Resultados: Se estudiaron 132 pacientes en tratamiento crónico (57 ± 13 años, el 55% masculino), 23 pacientes (17%) lograron anticoagulación estable. Con relación a las características basales, no hubo diferencias entre los sujetos con anticoagulación estable o inestable. La puntuación de la vitamina K de la dieta durante todo el seguimiento de los pacientes se mantuvo significativamente menor entre aquellos con RNI estable cuándo comparado con los inestables (p = 0,012).
Discusión: Nuestros hallazgos sugieren que con cantidades relativamente bajas de vitamina K podremos obtener la estabilidad de RNI.

Palabras clave: Vitamina K. Warfarina. Consumo de alimentos. Anticoagulantes. Cumarina.


 

Introduction

Chronic oral anticoagulation (OA) therapy has been extensively used in the primary and secondary prevention of thromboembolic events in several cardiovascular conditions.12 However, a substantial percentage of patients who use coumarin derivatives cannot be maintained within the recommended therapeutic range evaluated by the International Normalized Ratio (INR) of the prothrombin time.3,4 Adverse events are relatively common and frequently associated to anticoagulation instability. Therefore, there is a recognized risk of bleeding or thromboembolism, as a result of over- or under-anticoagulation, respectively.5,6

Several factors can be related to instability in chronic OA therapy, as drug interactions,7 associated diseases and clinical co-morbidities,2 drug-nutrient interactions8 and use of medication.9 Dietary vitamin K content has been studied as a central factor that influences anticoagulation stability.10,11,12 Although strong evidences from clinical studies suggest that this relationship can be considered a fundamental and independent factor that interferes in chronic OA therapy,10,13 there is still no consensus on the amount of dietary vitamin K that should be recommended to patients undergoing this therapy.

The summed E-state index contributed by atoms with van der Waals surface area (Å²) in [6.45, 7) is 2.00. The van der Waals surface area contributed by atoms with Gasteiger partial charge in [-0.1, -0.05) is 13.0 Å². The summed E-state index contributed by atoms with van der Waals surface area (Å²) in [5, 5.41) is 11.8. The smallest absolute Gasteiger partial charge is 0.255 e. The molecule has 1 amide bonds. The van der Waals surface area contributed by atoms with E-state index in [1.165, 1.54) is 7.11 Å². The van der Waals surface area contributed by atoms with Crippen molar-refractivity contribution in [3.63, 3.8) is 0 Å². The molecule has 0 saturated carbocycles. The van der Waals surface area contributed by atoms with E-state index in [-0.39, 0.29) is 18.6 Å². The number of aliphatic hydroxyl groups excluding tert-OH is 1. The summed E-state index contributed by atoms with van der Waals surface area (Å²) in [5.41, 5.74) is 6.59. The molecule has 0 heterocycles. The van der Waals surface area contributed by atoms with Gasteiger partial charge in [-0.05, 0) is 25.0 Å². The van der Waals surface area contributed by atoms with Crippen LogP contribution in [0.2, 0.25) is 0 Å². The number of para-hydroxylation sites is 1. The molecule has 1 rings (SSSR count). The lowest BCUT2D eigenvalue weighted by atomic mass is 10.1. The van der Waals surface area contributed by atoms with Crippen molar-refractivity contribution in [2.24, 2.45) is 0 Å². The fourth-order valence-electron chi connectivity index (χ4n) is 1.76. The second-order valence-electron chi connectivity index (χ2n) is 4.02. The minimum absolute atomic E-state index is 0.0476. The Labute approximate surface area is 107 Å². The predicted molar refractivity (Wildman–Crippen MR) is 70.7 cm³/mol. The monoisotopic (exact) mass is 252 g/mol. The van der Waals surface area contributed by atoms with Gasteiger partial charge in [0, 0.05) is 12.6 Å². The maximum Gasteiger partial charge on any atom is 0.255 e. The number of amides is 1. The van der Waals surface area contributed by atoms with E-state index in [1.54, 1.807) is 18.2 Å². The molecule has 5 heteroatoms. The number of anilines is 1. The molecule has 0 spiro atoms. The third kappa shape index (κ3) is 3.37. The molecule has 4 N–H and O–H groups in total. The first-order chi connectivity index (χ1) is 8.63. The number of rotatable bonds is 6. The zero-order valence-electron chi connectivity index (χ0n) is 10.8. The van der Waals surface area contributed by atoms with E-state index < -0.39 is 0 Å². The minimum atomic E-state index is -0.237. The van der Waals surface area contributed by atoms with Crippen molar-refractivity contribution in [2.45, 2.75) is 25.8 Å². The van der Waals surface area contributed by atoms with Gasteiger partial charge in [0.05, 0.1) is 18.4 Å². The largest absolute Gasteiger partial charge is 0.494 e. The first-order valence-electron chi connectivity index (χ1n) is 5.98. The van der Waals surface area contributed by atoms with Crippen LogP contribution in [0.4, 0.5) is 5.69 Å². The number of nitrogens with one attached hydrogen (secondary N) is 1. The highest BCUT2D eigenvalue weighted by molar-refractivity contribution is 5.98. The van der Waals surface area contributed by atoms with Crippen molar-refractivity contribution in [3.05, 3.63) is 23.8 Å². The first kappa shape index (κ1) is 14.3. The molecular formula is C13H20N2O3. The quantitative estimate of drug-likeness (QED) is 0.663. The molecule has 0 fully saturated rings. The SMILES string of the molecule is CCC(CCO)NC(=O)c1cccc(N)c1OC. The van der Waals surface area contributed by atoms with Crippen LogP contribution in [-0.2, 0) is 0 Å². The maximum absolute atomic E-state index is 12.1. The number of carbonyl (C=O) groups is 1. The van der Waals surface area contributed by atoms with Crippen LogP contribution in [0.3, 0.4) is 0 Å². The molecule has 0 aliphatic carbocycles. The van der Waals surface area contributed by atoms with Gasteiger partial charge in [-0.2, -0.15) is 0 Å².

Few studies have directly studied the relationship between specific amounts of dietary vitamin K intake and stability of chronic anticoagulation with coumarins. Previous investigators have suggested that a constant high intake of vitamin K could provide INR stability.14 Vitamin K supplementation has been reported to promote longer periods of time in the therapeutic target,15 or to have less INR variation16. In addition, patients with lower vitamin K intake seem to have a higher risk of a subtherapeutic INR value.13 However, there is also evidence showing no association between dietary vitamin K intake and stability.17

Our group has recently published a randomized clinical trial demonstrating that an intervention designed to modify dietary vitamin K intake would be an alternative and effective strategy to manage anticoagulated patients with minor INR instability.11 In the present prespecified sub-study, we conducted an in-depth analysis about the relationship between dietary vitamin K intake and stability of OA, based on prospective sequential data on INR values and vitamin K intake collected before and after randomization.

 

Methods

Patients and study design